WhatsApp messages between Chelvam and his wife will be used as evidence to show that he endorsed the use of food deprivation as a form of punishment.
Prosecutors plan to call a forensic pathologist to testify that Piang was in a severe nutritional state at the time of her death, with an emaciated body and muscles “wasted and somewhat pale and translucent”.
The prosecution’s case indicates that continued starvation would have adversely affected Piang’s consciousness, mobility, and eventually led to multi-organ failure, ultimately causing her death.
Shockingly, one of the messages allegedly shows Chelvam threatening to starve Piang if she failed to arrange the children’s photos properly: ” (The victim) never put the children photo at the hall properly again … I told her that if one more time she do the same no food for her the whole day…”
The accused allegedly attempted to thwart investigations
After the victim’s death, Chelvam allegedly made attempts to obstruct the investigation by interfering with crucial evidence.
The prosecution, in their opening statement, charged him with disconnecting the CCTV recorder to prevent the police from obtaining vital footage and lying about its whereabouts.
According to the prosecution, Chelvam was aware that his wife and mother-in-law regularly abused the victim, resulting in her deteriorating physical condition.
Despite this knowledge, the former police officer took no action to stop the abuse or seek help for the victim.
One of the accusations against Chelvam involves him lying to the police, claiming that the CCTV recorder had been removed six months prior due to a tenant’s request.
However, while he was present at the house with the police on the day the victim’s death was discovered, Chelvam allegedly pretended to search for the recorder but later stated that he couldn’t find it.
CCTV footage reveals the accused grabbing the victim by her hair and lifting her off the ground
In addition to his role in covering up the abuse, Chelvam is also accused of directly assaulting the victim on a specific occasion in early August 2016.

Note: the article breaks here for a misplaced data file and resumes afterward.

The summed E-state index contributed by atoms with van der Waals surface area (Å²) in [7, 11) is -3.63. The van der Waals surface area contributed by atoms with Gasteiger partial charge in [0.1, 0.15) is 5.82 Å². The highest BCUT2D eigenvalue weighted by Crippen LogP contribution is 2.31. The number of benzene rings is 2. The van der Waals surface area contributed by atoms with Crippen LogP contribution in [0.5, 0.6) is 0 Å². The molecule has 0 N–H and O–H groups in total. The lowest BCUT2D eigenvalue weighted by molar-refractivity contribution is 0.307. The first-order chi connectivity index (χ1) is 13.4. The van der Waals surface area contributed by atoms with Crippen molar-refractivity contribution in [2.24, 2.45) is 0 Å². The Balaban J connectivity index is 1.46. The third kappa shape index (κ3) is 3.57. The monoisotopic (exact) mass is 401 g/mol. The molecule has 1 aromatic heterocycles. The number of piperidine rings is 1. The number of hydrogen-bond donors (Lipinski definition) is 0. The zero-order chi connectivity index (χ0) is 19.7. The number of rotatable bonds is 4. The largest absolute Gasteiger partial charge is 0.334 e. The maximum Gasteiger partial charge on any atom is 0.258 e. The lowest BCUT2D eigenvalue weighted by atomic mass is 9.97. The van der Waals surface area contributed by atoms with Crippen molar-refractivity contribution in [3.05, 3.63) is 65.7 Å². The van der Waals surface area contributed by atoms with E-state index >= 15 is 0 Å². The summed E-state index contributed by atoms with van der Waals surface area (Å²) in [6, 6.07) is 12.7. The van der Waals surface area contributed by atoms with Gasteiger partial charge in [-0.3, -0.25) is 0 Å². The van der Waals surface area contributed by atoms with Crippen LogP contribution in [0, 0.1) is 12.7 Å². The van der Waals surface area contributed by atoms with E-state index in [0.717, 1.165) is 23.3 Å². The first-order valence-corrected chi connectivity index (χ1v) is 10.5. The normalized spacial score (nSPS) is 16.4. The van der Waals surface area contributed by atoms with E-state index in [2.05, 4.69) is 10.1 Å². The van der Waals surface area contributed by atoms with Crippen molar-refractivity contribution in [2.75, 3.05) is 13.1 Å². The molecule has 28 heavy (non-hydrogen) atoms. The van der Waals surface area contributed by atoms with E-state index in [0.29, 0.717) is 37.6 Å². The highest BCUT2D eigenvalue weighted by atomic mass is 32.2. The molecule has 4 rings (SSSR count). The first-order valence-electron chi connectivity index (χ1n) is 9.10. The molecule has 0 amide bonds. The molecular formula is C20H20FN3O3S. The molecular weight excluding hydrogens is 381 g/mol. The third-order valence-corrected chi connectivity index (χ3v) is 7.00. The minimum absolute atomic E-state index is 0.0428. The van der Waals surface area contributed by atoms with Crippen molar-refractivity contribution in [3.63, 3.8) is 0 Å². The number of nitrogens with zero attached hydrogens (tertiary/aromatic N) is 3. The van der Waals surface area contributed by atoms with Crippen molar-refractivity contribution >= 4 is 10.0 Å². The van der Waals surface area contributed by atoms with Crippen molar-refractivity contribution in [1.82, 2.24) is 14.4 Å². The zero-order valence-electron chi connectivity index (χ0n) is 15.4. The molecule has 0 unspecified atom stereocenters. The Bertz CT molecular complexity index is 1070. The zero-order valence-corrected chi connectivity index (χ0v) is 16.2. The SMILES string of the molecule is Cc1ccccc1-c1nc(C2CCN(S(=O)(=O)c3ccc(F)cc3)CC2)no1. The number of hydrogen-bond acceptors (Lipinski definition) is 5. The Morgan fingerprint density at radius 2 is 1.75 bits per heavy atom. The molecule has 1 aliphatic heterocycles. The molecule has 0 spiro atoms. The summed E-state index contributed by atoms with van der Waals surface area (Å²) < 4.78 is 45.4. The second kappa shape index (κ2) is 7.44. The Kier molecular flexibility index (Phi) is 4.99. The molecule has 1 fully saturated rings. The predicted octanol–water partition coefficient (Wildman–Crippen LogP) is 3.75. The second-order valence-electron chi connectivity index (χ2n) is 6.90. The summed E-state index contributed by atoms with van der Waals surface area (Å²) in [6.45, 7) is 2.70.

CCTV footage reportedly captured him grabbing the victim by her hair and lifting her off the ground from a sitting position. He purportedly admitted to being irritated with her for falling asleep while eating.
Earlier media reports revealed that in June of this year, Prema S Naraynasamy, Chelvam’s 64-year-old mother-in-law, who is already serving a 14-year jail term for her involvement in abusing Ms Piang to death, received an additional three-year imprisonment sentence.
This new sentence was imposed for her act of instructing her son-in-law to remove a closed-circuit television recorder, which contained crucial evidence of the crimes committed against the victim, Ms. Piang.
The Ministry of Manpower (MOM) said on 24 Feb 2021 that Chelvam had employed four other migrant domestic workers before hiring Ms Piang, but had not received any complaints or “adverse feedback” from the workers about Chelvam or his family.
Reports on Ms Piang’s case shocked the entire country, with netizens pointing out that MOM not receiving any complaints or adverse feedback from the four workers does not indicate that they were treated well by the employer, but rather because they had to “suffer in silence”.